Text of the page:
Educators NZ - Building the digital universities of tomorrow - challenges and opportunities

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Building the digital universities of tomorrow - challenges and opportunities

Article by Matt Arnott, TechnologyOne’s group general manager for education

New Zealand’s tertiary education sector has much to feel positive about at present. The current Government has boosted funding to the sector for the first time in a decade. This, amongst other things, has helped boost the global ranking of our universities: according to the latest global QS World University Rankings all New Zealand universities are ranked in the top 3 per cent worldwide.

Sector body Universities New Zealand rightly claims this will help attract more top academic talent and high fee-paying international students to our shores at a time when global competition is fierce.

But despite these positives, universities here and overseas are facing the increasingly harsh reality of students, teachers and staff expecting more from them than ever before.

The globalisation of learning means that students no longer think about attending their local university; instead, they are being lured to other cities - or even countries - that offer the best learning experience.

Additionally, the boom in online education means it is now an expectation, not a bonus, that educational experiences, whether they are online or offline, involve the latest technologies. 24/7 access to educational resources, an intuitive, seamless platform, and a strong network of academics who can share knowledge at any time, on any device, is essential for the universities of tomorrow.

Our universities need to ensure they are leveraging the most effective and productive technologies available in order to attract academics and students. Building a digital university will involve truly understanding how key stakeholders - students, teachers, staff, and academics – need to interact with each other.

Answering the needs of next generation students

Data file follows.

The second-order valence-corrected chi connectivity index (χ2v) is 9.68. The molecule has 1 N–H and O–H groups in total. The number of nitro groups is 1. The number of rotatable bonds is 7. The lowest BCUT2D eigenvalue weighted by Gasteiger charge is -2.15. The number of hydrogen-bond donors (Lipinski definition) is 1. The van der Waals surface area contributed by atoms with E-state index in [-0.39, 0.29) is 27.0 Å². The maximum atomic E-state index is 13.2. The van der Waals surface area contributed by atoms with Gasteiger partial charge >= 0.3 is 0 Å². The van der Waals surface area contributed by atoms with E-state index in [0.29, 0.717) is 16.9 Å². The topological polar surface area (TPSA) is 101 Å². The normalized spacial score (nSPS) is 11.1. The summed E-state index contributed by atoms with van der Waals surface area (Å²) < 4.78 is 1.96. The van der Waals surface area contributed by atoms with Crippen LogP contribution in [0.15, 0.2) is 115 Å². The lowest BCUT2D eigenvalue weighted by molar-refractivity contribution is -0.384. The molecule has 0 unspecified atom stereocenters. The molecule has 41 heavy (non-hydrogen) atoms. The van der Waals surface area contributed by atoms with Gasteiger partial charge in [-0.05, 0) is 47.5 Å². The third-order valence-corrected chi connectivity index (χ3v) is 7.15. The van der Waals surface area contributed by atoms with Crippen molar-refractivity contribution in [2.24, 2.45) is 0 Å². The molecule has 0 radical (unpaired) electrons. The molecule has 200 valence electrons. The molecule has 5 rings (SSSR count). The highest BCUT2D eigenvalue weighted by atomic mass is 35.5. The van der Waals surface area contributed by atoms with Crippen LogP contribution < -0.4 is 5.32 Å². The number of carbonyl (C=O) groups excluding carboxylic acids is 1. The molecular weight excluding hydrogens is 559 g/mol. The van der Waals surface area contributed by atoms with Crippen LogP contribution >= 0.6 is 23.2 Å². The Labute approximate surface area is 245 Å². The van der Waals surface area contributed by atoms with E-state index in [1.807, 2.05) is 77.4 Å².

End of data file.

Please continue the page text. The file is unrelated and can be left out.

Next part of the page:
Students today expect universities to work around their timetable. Whether they need to check their schedule before leaving the house in the morning, or want to confirm their academic progress and time left until graduation before going to bed, the next generation of students expect real-time, 24/7 access to all information on any device.

With this demand for constant connectivity, universities need to leverage a single platform that integrates the various information sources and systems already being used, allowing them to make the most of their existing data rather than having to make new investments.

This ensures that the next time a student bumps into a teacher on campus and wants to discuss their academic progress, it can be pulled up on their smartphone or tablet instantly. The teacher can discuss the required steps to graduation, or pull up a copy of their transcripts.

Futureproofing our universities

Students’ needs and expectations will continue to change as new technologies arise and affect the education sector. Understanding each student’s journey from enrolment to graduation, and how this evolves over time, will be key to ensuring universities’ processes and back office systems are efficient and delivering optimal value to students.

This is what we would call the “single view” of students – whether they are signing up for their first class, borrowing a book from the library, joining the debating team, or requesting their transcript for an internship application - this provides one location for universities to gain insight into each student’s relationship and interactions with their systems.

Why does this matter?

With a single view of students, universities can understand their current needs, as well as predict how these needs will change in the coming years. It also nurtures relationships with students in their post-university life, seeing them through graduation and alumni programs. From there, universities can start implementing processes, technologies, and systems that optimise productivity and cost-effectiveness. These insights into where to most efficiently cut costs and the positive service impact it will have on students will be priceless, as government funding to universities fluctuates over time.

Empowering students with self-service options

People are instinctively more grateful for information that is accessible and delivered on their own personal terms, rather than according to a timetable or location that benefits an organisation they are already paying.

The more information that students are empowered to access in real-time, the more they are likely to use and appreciate the systems delivering that information. A 24/7 self-service system available on any device encourages more students to engage with their university at more stages of their educational experience, which enables universities to gain more data and insights into how to improve these experiences. This could involve developing more accurate or convenient timetables, or updating resource listings to reflect the most valuable materials.

To become a digital university of tomorrow, institutes must start considering the capability of their enterprise systems now, to ensure they can meet the current and future demands of students. End-to-end solutions that enable universities to connect their key stakeholders will provide an infinitely better “university experience” to students, and will empower universities to become more cost effective and competitive in an increasingly saturated market.

Article by Matt Arnott, TechnologyOne’s group general manager for education

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